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CassaStorM by Alex J. Cavanaugh
Review by Bill Lawhorn
Dancing Lemur Press Trade Paperback  ISBN/ITEM#: 9781939844002
Date: 17 September 2013

Links: Author's Website / Show Official Info /

Byron is based on Tgren, the most backwards of the ten races. He leads the Cassan forces that are protecting the Tgren from the attacks of the Vindicarn and Rogues. His wife, a Tgren, Athee is his copilot. His son, Bassan, is scorned for being the product of different races, but his potential means he will be a force to be reckoned with in the future.

A war between the races is heating up. Every race is being forced to take sides. But this war has a new side. The ancient artifacts are activating, and new menace comes into the fray. The secret to stopping the new threat lay with the least valued and ignored.

CassaStorm is the third book following the adventures of Byron. Since there is separation in time between the first two books and CassaStorm, there isn't a need to read the earlier entrants. I haven't read the earlier books and was able to follow the story. That said, I acknowledge that the story may be even better for those that have read CassaStar and CassaFire.

I wasn't sure what to expect when I requested this novel. I didn't realize that it was a part of a larger series. In truth, I would have passed on it had I known, since I don't like starting in the middle of a series. But sometimes things work out. I really enjoyed this book. I am sure there were some nuggets that readers of the series will appreciate. When I have time I will be looking for the first two books in the series.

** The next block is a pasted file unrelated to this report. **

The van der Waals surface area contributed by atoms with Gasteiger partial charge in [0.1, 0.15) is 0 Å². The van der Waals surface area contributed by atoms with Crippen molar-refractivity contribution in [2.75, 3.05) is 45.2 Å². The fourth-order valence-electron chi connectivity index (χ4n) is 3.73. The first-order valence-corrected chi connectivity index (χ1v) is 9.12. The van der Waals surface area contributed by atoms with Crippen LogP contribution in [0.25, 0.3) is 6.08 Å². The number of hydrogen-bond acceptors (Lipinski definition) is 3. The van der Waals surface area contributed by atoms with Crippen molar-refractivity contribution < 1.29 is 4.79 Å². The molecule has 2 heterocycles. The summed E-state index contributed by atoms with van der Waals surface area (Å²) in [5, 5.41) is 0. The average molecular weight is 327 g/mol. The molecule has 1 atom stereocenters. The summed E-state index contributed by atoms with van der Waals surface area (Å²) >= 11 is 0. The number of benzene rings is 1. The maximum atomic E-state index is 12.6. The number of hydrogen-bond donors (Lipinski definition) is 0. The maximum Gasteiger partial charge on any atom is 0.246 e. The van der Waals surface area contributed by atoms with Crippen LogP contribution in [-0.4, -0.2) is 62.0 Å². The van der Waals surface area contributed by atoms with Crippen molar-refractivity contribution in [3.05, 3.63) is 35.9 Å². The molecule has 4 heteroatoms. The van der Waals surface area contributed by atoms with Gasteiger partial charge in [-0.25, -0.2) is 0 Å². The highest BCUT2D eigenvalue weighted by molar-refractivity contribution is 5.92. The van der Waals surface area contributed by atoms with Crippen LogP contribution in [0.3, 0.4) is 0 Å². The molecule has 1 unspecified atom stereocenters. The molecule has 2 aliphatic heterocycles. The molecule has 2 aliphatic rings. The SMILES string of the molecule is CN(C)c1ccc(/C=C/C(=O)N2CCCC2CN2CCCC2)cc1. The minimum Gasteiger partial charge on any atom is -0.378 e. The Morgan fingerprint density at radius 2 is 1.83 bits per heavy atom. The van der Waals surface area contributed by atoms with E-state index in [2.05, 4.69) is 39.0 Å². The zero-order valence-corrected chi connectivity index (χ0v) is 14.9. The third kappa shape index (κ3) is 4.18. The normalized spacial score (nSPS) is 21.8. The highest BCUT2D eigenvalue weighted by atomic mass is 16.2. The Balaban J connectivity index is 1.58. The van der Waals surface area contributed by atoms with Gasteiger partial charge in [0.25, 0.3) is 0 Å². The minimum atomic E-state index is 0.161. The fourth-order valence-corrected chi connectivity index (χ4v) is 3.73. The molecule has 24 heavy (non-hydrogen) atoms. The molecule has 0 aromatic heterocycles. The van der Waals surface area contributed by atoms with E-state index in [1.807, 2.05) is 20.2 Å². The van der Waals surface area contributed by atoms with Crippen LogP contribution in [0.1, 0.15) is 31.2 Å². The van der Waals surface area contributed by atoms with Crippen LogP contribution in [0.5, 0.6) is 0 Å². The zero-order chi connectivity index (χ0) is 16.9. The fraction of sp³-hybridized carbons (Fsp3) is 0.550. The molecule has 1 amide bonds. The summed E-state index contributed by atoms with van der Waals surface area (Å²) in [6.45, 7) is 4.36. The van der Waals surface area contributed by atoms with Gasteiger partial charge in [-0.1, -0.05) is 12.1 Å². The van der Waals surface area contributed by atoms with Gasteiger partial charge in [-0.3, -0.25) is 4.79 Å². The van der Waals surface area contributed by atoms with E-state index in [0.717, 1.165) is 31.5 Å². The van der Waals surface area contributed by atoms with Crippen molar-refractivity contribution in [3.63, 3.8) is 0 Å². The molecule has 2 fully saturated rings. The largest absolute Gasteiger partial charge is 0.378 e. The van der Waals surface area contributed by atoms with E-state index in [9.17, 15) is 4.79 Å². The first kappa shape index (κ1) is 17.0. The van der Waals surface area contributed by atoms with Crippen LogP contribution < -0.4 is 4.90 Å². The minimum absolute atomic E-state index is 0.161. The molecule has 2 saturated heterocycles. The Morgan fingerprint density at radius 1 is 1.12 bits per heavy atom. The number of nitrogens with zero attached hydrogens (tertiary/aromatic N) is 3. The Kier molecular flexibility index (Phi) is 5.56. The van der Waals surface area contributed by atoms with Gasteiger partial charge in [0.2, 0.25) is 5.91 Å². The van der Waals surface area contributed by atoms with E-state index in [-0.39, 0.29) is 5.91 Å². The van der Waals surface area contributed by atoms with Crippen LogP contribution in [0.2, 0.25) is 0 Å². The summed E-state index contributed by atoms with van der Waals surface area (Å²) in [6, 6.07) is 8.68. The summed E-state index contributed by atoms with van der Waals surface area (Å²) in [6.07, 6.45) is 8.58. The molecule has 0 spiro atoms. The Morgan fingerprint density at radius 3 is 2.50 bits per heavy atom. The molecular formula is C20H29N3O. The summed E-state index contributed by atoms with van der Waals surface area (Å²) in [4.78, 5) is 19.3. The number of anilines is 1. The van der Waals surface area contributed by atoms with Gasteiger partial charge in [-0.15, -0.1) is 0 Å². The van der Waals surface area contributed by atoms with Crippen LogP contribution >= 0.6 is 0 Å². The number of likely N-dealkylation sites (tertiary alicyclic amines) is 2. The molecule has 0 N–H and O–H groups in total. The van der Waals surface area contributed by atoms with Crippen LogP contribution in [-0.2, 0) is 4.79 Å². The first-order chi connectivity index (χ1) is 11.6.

Although Byron is the hero of the series, I found myself drawn to his son Bassan. Bassan struggles with being the child of two heroes who face death every day. His psionic powers help him to understand his parents and others at a deep level, but his parents' business leaves him starving for attention and approval.

The action was pretty consistent, and there were enough twists and turns to keep it interesting. The final solution is foreshadowed, but still satisfying. There are space battles and exploration. CassaStorm is like a plane trying to survive a hurricane, the storm hits hard and keeps going but the pilot will see the plane through safely.

There is a good discussion of race relations. People in this universe are more similar than they care to admit. This is something that we've experienced in the last hundred years. It wasn't all that long ago that people of color were considered to be less than Caucasians. The various races in this universe must come to accept that they are connected and that each group has value and a place.

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